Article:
By Yupin Pongthong
Major economic powers will likely see sluggish economies with extended volatility on unclear solutions to their prolonged economic crises, while Thailand should aim its economic restructuring towards services and tourism, according to the Panyapiwat Insti
Rector Somphob Manarungsan said yesterday that major economic powers had been using trial and error to solve their economic problems.
“The US quantitative easing, which injected a colossal amount of money into the system, should have weakened the US dollar. However, the dollar has not weakened as much as it should have. When the United States prints a huge amount of money, countries across the world fear for their own currencies’ appreciation and buy dollars and release their currencies into markets and, simultaneously, find ways to protect the dollar, which remains their assets as international reserves,” he said.
The US dollar still accounts for 60 per cent of financial transactions across the globe.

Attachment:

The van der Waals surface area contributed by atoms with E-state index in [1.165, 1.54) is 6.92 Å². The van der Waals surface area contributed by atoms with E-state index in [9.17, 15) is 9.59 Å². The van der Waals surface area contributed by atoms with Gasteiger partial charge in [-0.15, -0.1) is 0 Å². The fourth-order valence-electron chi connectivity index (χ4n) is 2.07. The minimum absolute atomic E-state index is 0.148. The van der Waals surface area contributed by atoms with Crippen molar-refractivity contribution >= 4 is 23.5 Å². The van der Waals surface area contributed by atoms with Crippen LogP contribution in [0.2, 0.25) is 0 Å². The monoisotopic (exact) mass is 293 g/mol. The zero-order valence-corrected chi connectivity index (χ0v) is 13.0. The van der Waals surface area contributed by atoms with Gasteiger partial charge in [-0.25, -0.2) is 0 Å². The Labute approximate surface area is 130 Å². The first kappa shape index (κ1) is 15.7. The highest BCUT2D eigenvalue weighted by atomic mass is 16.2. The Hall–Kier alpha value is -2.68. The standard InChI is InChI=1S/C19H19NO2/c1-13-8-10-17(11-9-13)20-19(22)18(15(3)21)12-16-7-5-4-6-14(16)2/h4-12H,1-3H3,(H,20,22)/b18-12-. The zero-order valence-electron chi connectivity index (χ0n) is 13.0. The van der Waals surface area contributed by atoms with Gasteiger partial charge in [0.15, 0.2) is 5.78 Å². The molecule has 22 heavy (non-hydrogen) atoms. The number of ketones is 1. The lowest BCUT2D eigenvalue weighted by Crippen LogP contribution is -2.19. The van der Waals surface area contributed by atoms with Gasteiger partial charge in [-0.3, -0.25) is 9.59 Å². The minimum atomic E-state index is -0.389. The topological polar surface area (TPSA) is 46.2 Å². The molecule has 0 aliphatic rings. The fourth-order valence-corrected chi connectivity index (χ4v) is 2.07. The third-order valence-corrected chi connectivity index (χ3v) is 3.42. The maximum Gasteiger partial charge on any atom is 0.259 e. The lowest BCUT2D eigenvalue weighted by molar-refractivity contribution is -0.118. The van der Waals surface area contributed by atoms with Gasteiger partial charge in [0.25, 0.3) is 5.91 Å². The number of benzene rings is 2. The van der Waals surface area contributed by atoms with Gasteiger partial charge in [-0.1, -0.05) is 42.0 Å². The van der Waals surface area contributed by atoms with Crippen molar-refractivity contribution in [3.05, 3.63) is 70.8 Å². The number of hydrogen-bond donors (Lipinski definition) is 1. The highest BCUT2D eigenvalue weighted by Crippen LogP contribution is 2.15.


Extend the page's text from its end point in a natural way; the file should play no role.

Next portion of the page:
Japan has also hopped on the QE bandwagon to solve its economic problems, which has initially sent the yen depreciating and exports making greater headway. Exports contribute only 15 per cent of Japan’s gross domestic product. However, risks to growth remain as Japan depends mainly on the real sector.
The weakening yen could cause prices of imported products, particularly food and energy, to go up in Japan, which depends to a great extent on imports, while savings could atrophy.
“The US QE is [creating] a colossal amount of money, which is very active in capital markets. There is more money from hedge funds and there seems to be more volatility for investment, particularly from speculators, who use information and news as weapons,” he said.
Investors should exercise caution in making decisions.
Although Thailand is a small country, it has faced problems when the global economy was sluggish and volatile as it relies heavily on exports.
Amid the global crisis, Thailand should set a new economic strategy, promoting more of its strengths in tourism and services. The country should see the service sector making the biggest contribution to GDP as it does in developed countries, Somphob said.
“An example is China, which has announced that domestic demand would drive its economy instead of exports. China’s wages are starting to rise and that could expose it to competition from lower-wage countries like those in South Asia and Myanmar. China chose to lessen its dependence on the global economy, which has seen slowing exporting markets.”